Sahn Helmet

TRIED AND TRUE

Until recently, I was under the impression that helmets could be either stylish or comfortably cool, but not both.

Sports helmets have holes and airflow that provide cooling comfort in the summer heat, but have a utilitarian nature that looks amiss with my biking attire. Gorgeous cap helmets look fabulous but turn my head into a sweaty, helmet-haired sauna. Le sigh – is there really no option that provides both?

Well, after a year of use – from daily commuting to legit, sweat-drenched biketouring through mountains – I can unequivocally say: I’ve found the goldilocks of helmets!

Sahn helmets, designed and made in Vancouver, B.C., make beautiful helmets that breathe. They’re on the pricier side, but the investment is well worth it. I no longer swap out helmets for long-rides, requiring both a stylish and sporty helmet to choose between. I now have one, lovely helmet and I use it for everything. Bonus points for a perfectly shaped and sized visor – it effectively keeps both rain and sun from your eyes.

The investment is worth it, plus you’ll be supporting the lovely small business owners (whom I had the pleasure of meeting at a local trade show – kind, wonderful people) rather than a larger corporate producer.

So strap on some loveliness, head out wherever you’d like, and enjoy your gorgeous, well-dressed ride!

XOXO

LADYGYVER: HOW TO RIDE A BIKE IN A SKIRT

Don’t have a bicycle garter? No worries, Ladies!

Here’s a great how-to for keep your skirt down and Lady-parts concealed whilst wheeling through town. All you need is a penny, a rubber-band, and a fabulous skirt.

Some additional tips from my experiences:

*Sporting a mini, flyaway skirt? Sit your underweared behind directly on the seat, allowing the skirt to flow around you. Trying to tuck limited fabric beneath you often creates a cheeky street show.

*Long skirt or maxi? Tie the base in a knot (not too tight – make sure you can still pedal!) to keep it out of your rear wheel.

*Pencil skirt? Unzip or unbutton at the waist and wiggle the skirt down a bit for added coverage. And wear tights, leggings, or adorable undies, since this skirt is the biggest flashing culprit I’ve donned.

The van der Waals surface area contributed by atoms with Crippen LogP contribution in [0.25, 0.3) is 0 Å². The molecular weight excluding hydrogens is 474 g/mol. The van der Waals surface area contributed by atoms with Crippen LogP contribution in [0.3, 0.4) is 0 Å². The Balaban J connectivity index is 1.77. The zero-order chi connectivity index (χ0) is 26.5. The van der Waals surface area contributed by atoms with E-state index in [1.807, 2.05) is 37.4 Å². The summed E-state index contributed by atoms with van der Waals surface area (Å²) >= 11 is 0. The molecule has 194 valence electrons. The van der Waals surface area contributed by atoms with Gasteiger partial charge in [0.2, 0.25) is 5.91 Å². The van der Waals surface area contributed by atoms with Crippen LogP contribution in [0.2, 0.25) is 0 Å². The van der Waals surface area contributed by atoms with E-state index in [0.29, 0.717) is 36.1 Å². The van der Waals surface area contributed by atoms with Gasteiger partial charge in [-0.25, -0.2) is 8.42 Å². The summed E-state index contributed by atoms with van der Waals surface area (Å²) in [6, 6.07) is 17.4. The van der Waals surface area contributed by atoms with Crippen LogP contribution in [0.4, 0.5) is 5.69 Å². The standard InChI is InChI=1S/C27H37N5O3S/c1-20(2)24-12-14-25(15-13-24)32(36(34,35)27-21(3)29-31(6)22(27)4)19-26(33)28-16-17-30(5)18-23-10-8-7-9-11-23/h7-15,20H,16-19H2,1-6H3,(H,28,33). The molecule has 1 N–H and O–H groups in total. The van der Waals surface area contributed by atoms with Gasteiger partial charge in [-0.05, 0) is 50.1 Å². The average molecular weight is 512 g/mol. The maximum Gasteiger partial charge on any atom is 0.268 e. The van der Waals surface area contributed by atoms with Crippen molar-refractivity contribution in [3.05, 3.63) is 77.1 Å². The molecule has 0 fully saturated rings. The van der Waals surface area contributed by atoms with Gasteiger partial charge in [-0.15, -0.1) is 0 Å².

Do you have any tips from your fabulously frocked rides? Share them in the comments below :)

Keep riding and looking lovely, Ladies!

XOXO

Morning coffee clearly calls for fancy hats

FANCY HATS FOR EVERYONE!

Thanks to a dear Lady friend of mine for sending this along!

There are plenty of helmet accoutrements out there, (including great reflective bows!), but nothing meets these excellent and amusing fancy hat covers from Bandbox. “Elegance in Safety” – even the tagline is grin-inducing.

Riding to the Kentucky Derby? Covered!

Huffy-ing it to High tea? Done!

It’s like the tweed ride all year long! Whether its for costuming purposes or a legitimate love of exquisite hats, check these out.

Keep fun-ifying and enjoying your ride, Ladies!

XOXO

LADY OWNED, FOCUSED, AND RUN BIKE SHOP OPENS IN PORTLAND, OR

More Women riding bikes more often.

Gladys Bike Shop in N Portland, OR

Gladys Bike Shop in N Portland, OR

That’s precisely the goal of Gladys Bikes, a new bike shop located inside the HUB building along the heavily ridden Williams corridor in Portland, OR (2905 NE Alberta Street, Portland, OR). If you’re a Lady riding Vancouver/Williams, you need to check this place out.

Owner Leah Benson has stocked her shelves with essentials for a comfortable and fabulous ride, from reflective flower pins and helmet bows, to rain jackets, saddles, helmets, and more. Also offering Lady-run maintenance, classes, and bike fittings from an oh-so-accessible $50, Gladys is exactly the kind of shop that makes entering the realm of riding feel approachable for Women of all ages and abilities.

And did I mention free cookies?

Lovely reflective pins!

Reflective pins… and cookies

While the face of two-wheeled travel is still predominantly male, shops like Gladys are tapping into what happens to be the fastest growing segment of the two-wheeled world: Ladies! From the League of American Bicyclists:

Looking at the gender breakdown, the data shows the total number of women bike commuters in 2012 grew to 236,067, which is an almost 11% increase from 2011. More broadly, women commuting by bike has grown by 58.8% since 2006. What’s more, the ACS data shows that the growth in bike commuting by women is outpacing that of men. Between 2011 and 2012, the growth in bike commuting by women was 10.9%, compared to 8.4% for men.

The lovely Leah Benson, owner of Gladys

The lovely Leah Benson, owner of Gladys

Gladys Bikes is a lovely shop in a great location with a wonderful owner and mission worth supporting. Check out the accessories and awesomeness in the space just behind Ristretto next time you’re riding by, and in the meantime, you can check out and LIKE Leah’s shop on facebook, and attend her clinic “Everything You Ever Wanted to Know About Your Bike (But Were Afraid to Ask) on 10/17 @6:30pm at the shop.

Keep pedaling, supporting local Lady-run businesses, and enjoying the ride, Ladies!

XOXO

LADY EDITORIAL: SUNSHINEY GOODNESS & THE DISSERVICE OF “GEAR”

Sunshine and skirts and bikes, hooray!   (image courtesy of carrelle.wordpress.com)

Sunshine and skirts and bikes, hooray! (image courtesy of carrelle.wordpress.com)

Poised pedaling, lovely locks of all lengths billowing in the breeze, wafts of wildness and blooming and pot, the sensation of sunshine warmly embracing cool, wintry-white skin that has longed for sheer exposure: nothing compares to the loveliness of summer riding!